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Pleural Lung Cancer

Pleural lung cancer, also known as pleural adenocarcinoma, is a tumor or multiple tumors in the fluid-filled space between the wall of the chest and the lungs. It occurs when lung cancer has spread, or metastasized, beyond the location in which the primary tumor developed, in the lungs. When lung cancer metastasizes it is not unusual for the pleura to be one of the first places a new tumor will form because of its proximity to the lungs.

There are several serious issues with having pleural tumors, including the fact that they are difficult to operate on and treat. Another important issue is misdiagnosis. A tumor in the pleural tissue can be the result of metastasis of another type of cancer, including lung cancer but also other types of cancer, but it can also be mesothelioma. It can be difficult to diagnose a pleural tumor and to determine if it originated in the pleura and is mesothelioma or if it is metastatic lung cancer. An accurate diagnosis is crucial for treatment and prognosis.

Metastatic Pleural Lung Cancer

The pleura are two layers of thin tissue that surround the lungs. There is fluid between the two layers to lubricate them and prevent pain from friction occurring as the lungs move in and out with breathing. Most organs in the body are covered in this kind of tissues, which in general is referred to as the mesothelium.

Cancer of the pleura can be the result of the metastasis of lung cancer. Metastasis refers to the process of cancer cells moving from the original, primary tumor to other tissues and organs in the body. The result is that tumors develop in those other areas. Metastasis is something that occurs in the later stages of cancer, and at this point it can be very difficult to treat and the prognosis is poor.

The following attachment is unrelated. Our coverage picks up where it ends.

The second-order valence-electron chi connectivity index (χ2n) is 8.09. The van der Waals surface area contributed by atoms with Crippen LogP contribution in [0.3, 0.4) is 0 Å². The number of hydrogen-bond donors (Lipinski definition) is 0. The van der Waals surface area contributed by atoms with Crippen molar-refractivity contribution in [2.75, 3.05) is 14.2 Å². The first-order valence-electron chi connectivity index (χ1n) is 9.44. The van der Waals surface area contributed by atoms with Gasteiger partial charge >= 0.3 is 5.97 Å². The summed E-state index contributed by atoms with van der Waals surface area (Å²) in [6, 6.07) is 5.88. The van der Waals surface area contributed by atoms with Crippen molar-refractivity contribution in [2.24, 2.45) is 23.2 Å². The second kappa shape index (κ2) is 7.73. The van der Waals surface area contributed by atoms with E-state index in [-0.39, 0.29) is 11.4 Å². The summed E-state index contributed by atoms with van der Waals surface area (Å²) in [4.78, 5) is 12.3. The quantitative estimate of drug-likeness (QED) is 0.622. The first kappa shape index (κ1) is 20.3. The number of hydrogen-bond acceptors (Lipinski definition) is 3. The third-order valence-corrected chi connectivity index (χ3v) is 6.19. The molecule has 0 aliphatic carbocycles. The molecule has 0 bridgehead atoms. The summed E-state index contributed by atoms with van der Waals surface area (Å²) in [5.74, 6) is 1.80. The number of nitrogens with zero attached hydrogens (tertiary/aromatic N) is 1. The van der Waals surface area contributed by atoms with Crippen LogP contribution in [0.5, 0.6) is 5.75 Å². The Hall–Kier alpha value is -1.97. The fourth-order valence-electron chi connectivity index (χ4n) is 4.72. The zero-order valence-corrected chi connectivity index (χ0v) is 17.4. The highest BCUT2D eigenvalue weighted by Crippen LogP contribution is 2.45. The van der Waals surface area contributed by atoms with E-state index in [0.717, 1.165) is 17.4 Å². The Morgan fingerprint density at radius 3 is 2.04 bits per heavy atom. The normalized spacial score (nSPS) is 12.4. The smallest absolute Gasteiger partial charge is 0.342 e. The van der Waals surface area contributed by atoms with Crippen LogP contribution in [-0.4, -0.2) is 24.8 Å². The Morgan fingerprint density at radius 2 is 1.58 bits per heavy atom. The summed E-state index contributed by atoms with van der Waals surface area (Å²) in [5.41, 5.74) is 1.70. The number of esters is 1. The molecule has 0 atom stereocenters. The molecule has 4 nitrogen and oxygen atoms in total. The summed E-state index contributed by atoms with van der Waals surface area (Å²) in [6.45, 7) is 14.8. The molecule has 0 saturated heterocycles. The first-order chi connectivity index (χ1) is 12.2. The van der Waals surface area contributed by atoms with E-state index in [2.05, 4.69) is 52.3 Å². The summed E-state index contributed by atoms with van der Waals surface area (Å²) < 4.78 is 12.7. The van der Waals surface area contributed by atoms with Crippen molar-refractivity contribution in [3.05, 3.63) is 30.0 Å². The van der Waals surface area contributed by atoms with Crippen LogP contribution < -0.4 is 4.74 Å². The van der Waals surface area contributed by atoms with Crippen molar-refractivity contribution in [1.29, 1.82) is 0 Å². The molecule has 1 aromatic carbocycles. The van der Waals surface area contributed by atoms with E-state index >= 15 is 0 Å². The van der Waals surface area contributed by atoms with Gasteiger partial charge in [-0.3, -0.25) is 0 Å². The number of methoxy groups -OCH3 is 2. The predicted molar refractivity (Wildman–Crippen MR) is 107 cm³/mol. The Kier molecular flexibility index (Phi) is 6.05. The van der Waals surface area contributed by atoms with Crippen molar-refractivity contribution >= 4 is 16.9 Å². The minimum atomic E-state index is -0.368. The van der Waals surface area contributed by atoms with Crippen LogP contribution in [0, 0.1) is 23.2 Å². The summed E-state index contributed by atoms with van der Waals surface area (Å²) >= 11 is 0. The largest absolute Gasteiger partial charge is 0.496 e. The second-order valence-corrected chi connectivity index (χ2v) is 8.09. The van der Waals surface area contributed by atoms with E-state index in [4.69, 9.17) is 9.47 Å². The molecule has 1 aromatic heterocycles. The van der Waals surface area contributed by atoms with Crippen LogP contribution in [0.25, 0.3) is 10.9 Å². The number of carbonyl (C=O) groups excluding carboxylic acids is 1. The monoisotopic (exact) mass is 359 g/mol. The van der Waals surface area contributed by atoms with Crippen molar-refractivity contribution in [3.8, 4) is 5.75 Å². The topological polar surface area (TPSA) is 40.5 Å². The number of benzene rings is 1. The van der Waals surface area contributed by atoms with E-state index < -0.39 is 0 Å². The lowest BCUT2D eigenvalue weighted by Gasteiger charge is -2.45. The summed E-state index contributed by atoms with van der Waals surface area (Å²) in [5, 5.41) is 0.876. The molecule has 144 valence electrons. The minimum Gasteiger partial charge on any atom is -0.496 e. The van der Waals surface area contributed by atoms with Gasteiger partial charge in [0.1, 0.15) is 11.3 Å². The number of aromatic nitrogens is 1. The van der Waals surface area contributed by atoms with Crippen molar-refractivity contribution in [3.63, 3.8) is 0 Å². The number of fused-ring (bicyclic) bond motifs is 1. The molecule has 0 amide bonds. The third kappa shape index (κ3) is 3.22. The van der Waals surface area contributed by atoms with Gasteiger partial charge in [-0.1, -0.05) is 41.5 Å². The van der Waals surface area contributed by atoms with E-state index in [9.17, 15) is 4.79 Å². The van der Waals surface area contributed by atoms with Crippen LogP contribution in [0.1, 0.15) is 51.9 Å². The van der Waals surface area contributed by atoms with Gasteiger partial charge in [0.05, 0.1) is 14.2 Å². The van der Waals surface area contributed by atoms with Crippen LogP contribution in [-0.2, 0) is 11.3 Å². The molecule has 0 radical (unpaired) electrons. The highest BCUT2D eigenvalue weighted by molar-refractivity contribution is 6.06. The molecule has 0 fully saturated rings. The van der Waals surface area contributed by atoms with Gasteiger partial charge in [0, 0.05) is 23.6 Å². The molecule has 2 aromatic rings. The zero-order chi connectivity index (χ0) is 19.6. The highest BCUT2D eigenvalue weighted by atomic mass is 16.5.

With lung cancer, the pleural tissue is one of the common areas to which new tumors will spread. Cancer cells from the primary tumors can move to the pleura through the blood stream, but they may also spread through the lymphatic system. The cancer cells may also transfer to the pleura simply be the fact that the lungs press directly against the tissue. Once in the pleura, the cancer cells may develop into one or multiple tumors.

Symptoms of Pleural Tumors

Tumors that form in the pleura may or may not cause symptoms. The more advanced the cancer is, the more likely it is to produce symptoms that a person will notice. A common symptom or complication is pleural effusion. This is an abnormal buildup of fluid between the two pleural layers and it can cause chest pains, especially when breathing deeply, shortness of breath, and coughing. Other potential symptoms of pleural tumors include general discomfort, fatigue, and unintended weight loss.

Diagnosing Pleural Lung Cancer

Diagnosis of pleural tumors can be tricky. If they are the primary tumors it is mesothelioma, but this is a rare cancer and most doctors will rule out other types of cancer first and may even completely overlook the possibility that it could be this asbestos-related cancer. The initial diagnostic steps are imaging scans, such as X-rays, MRIs, and CT scans. These help doctors see where tumors are located. If there are tumors in the pleura and the lungs, pleural lung cancer may be suspected.